Do you know which lies you shouldn’t tell your doctor? Okay, so we all know that honesty is the best policy, but a study by Columbia University found that half of women aged between 25 and 49 regularly lie to their doctor. And it’s totally normal to stretch the truth a little sometimes, especially when it comes to embarrassing topics, because people don’t like being judged or scolded. There are definitely some lies you shouldn't tell your doctor, though, regardless of how embarrassing they are. Misleading your doctor on these topics can seriously sabotage your health.
Nobody wants to think that they drink more than the average person, and some people are genuinely unaware that their habits are excessive. There’s a good reason your doctor needs to know how much you drink, though, and it’s not so that they can judge or scold you. Drinking four or five alcoholic drinks in a single night, enjoying a glass of wine with most dinners or drinking more than one alcoholic drink a day means you are more at risk for heart or liver diseases, high blood pressure, strokes, gastrointestinal problems and memory issues. Drinking more than three drinks a day can also increase the risk of breast cancer by up to 30%. Your doctor needs to know how likely you are to have these conditions, so be honest. It can even lead to scary side effects or stop your medicines from working…so open up, and you’ll get much better care. Alcohol is definitely one of those lies you shouldn’t tell your doctor.
Extreme diets and detoxes are responsible for a whole host of conditions that are becoming more and more common, from kidney function problems to odd protein levels. If you are dieting, you’re also more likely to have blood sugar imbalances, loss of muscle mass, vitamin deficiencies or be dehydrated. Sometimes, you need nutritional advice rather than medical advice, so be honest about your eating habits and any new diets you’ve tried.
There’s two main reasons people don’t mention their digestive issues: they are embarrassed, or they think it’s normal. If you regularly experience bloating, gas or constipation, you could have a digestive problem. It could be something like milk intolerance or celiac disease, or a sign of something more serious like ovarian cancer or an autoimmune disease. Your doctor won’t know unless they know the symptoms, so forget being embarrassed and tell your doctor the details. Honestly, she’s seen and heard it all before.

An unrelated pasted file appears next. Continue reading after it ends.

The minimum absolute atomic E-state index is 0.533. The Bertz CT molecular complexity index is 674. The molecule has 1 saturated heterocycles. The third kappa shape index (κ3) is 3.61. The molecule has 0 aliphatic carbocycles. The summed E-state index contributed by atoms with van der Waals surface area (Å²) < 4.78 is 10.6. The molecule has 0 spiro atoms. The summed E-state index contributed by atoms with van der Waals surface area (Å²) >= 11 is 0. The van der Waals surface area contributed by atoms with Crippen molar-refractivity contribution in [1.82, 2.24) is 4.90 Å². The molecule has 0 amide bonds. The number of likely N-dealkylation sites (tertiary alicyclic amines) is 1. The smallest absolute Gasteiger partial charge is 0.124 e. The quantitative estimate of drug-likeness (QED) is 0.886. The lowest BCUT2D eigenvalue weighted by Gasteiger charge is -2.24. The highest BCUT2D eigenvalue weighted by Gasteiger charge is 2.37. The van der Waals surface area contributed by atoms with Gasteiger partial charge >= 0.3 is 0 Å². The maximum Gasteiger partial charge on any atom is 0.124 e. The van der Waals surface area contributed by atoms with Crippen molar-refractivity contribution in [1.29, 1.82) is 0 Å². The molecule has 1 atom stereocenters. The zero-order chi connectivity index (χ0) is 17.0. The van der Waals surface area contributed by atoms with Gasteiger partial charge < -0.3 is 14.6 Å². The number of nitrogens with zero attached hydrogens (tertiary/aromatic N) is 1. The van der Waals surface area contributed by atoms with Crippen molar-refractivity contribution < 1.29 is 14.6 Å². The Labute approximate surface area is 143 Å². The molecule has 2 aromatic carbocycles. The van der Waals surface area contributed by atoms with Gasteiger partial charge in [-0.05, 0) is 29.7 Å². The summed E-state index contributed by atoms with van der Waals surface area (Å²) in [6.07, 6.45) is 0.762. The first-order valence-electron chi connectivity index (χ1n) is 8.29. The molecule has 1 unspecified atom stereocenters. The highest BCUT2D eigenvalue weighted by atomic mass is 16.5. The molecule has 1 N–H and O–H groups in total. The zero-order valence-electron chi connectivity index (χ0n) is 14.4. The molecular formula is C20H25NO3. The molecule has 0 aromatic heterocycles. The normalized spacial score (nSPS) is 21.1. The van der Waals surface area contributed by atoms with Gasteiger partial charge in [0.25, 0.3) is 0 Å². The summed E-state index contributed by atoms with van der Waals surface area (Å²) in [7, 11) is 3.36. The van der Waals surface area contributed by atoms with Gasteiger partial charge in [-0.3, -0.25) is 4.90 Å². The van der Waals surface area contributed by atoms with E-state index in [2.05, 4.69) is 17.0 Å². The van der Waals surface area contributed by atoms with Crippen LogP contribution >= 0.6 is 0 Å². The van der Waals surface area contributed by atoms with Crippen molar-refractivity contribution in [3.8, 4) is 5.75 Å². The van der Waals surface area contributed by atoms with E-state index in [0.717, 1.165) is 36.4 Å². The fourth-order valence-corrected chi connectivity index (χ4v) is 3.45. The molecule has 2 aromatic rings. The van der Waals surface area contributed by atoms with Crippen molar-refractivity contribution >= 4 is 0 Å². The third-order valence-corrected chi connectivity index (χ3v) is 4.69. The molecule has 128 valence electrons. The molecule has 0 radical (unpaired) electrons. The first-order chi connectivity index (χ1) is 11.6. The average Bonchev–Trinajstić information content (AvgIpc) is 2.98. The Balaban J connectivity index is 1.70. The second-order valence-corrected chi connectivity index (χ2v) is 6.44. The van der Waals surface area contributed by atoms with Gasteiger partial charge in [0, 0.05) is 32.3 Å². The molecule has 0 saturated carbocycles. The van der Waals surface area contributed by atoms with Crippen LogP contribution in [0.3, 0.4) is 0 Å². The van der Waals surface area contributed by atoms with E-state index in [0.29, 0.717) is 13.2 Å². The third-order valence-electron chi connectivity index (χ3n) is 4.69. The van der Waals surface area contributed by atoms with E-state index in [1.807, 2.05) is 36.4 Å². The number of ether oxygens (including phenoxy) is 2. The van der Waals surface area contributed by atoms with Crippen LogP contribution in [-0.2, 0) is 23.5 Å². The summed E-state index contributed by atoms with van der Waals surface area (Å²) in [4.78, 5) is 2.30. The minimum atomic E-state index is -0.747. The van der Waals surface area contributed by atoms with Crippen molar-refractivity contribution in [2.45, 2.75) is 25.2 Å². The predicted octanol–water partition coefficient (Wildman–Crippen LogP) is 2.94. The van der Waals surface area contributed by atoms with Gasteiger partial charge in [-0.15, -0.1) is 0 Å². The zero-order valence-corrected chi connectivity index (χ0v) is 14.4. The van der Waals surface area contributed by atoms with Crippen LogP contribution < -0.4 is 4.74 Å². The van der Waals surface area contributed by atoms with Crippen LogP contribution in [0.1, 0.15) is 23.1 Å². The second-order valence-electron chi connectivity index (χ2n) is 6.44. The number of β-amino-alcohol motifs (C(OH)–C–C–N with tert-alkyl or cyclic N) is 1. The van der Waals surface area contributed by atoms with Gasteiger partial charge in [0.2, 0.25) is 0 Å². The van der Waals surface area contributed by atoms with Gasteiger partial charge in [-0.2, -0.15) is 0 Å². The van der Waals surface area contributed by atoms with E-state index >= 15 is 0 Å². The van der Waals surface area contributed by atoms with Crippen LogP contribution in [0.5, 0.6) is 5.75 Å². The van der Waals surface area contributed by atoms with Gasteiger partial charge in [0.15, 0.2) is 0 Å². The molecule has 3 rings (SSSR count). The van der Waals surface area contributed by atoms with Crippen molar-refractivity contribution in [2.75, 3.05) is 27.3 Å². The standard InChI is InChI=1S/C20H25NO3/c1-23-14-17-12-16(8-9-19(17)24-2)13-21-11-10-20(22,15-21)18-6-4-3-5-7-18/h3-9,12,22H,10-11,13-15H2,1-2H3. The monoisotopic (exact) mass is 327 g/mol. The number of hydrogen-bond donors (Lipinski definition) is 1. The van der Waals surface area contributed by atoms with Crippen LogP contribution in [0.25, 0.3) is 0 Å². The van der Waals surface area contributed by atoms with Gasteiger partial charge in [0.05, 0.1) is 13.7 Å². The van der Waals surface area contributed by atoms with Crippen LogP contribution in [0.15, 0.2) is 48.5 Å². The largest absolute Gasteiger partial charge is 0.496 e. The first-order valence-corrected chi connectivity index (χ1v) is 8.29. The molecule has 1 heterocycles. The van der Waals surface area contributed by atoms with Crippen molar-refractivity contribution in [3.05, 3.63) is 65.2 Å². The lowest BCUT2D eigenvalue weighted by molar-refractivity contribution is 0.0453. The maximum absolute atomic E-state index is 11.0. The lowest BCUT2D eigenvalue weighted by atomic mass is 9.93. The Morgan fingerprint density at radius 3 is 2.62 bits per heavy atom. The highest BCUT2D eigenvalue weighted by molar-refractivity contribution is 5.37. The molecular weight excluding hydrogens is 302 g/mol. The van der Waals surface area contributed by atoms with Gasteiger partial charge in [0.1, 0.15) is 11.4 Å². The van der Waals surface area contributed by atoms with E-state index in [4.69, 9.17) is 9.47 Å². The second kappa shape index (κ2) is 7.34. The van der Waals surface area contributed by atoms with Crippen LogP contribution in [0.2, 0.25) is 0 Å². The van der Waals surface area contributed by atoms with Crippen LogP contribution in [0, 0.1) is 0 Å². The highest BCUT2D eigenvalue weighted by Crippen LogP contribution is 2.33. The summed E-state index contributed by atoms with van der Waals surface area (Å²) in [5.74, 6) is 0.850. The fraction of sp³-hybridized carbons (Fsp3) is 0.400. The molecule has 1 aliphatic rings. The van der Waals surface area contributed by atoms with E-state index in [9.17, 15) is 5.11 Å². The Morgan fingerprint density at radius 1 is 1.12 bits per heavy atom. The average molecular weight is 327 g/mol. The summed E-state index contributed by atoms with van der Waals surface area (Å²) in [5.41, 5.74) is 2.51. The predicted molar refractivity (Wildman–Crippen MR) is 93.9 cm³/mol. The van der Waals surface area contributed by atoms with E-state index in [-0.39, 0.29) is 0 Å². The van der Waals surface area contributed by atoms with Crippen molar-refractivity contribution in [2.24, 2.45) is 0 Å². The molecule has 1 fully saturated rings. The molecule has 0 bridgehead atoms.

When your doctor asks about medications, they mean everything. So that includes herbal remedies, vitamins and health mixes, along with anything you’ve been prescribed. Herbs like kava, which is often taken as a relaxant, can damage your liver. Too much vitamin E can cause bruising or bleeding, and some supplements can really affect prescribed meds. Mention everything, and make sure the tablets you’re buying to make you healthier aren’t responsible for your problems.
Condoms are one of those things that everyone should just use, and admitting that you didn’t can be mortifying. It’s worth the embarrassment, though: sex without a condom can spread HPV, which can turn into cervical cancer, a disease that kills 4,000 women each year. There’s also a whole host of STDs that don’t have obvious symptoms, and that can cause infertility if left untreated.
If you’ve ever caught an STD, you need to be honest about it, even if it was cured a long time ago. Some STDs, like chlamydia and gonorrhea, can be the cause behind infertility. Some conception problems can be caused by scar tissue from previous STDs, and knowing the problem can help you treat it much quicker. Scar tissue can even be responsible for heavy periods and painful cramping. It might be mortifying, but be honest. It’s well worth it, and nobody is judging.
Smoking is another of the lies you shouldn’t tell your doctor, and that’s the case even if you are a rare or social smoker. More than one in ten people who smoke occasionally hide it from their doctor, claiming that if you don’t smoke regularly, you aren’t at risk. But there is no safe level of exposure to cigarettes, and even just one cigarette can put you at risk of a number of conditions. Smoking is linked to a whole host of conditions that need quick treatment, such as stroke, emphysema, lung cancer, sinus problems and upper respiratory infections, so be honest and you’ll get the right treatment much faster.
If you can, it’s always easiest to be completely honest and upfront about your lifestyle, diet and health, but if you need to lie, just avoid these lies you shouldn’t tell your doctor. Being upfront about these issues will help you get the right diagnosis and treatment quickly, and prevent any unnecessary invasive techniques! And remember, you can always write down what you need to say, if that’s easier. Got a tip on sharing health information with your doctor, or what not to hide? I’d love to hear it!
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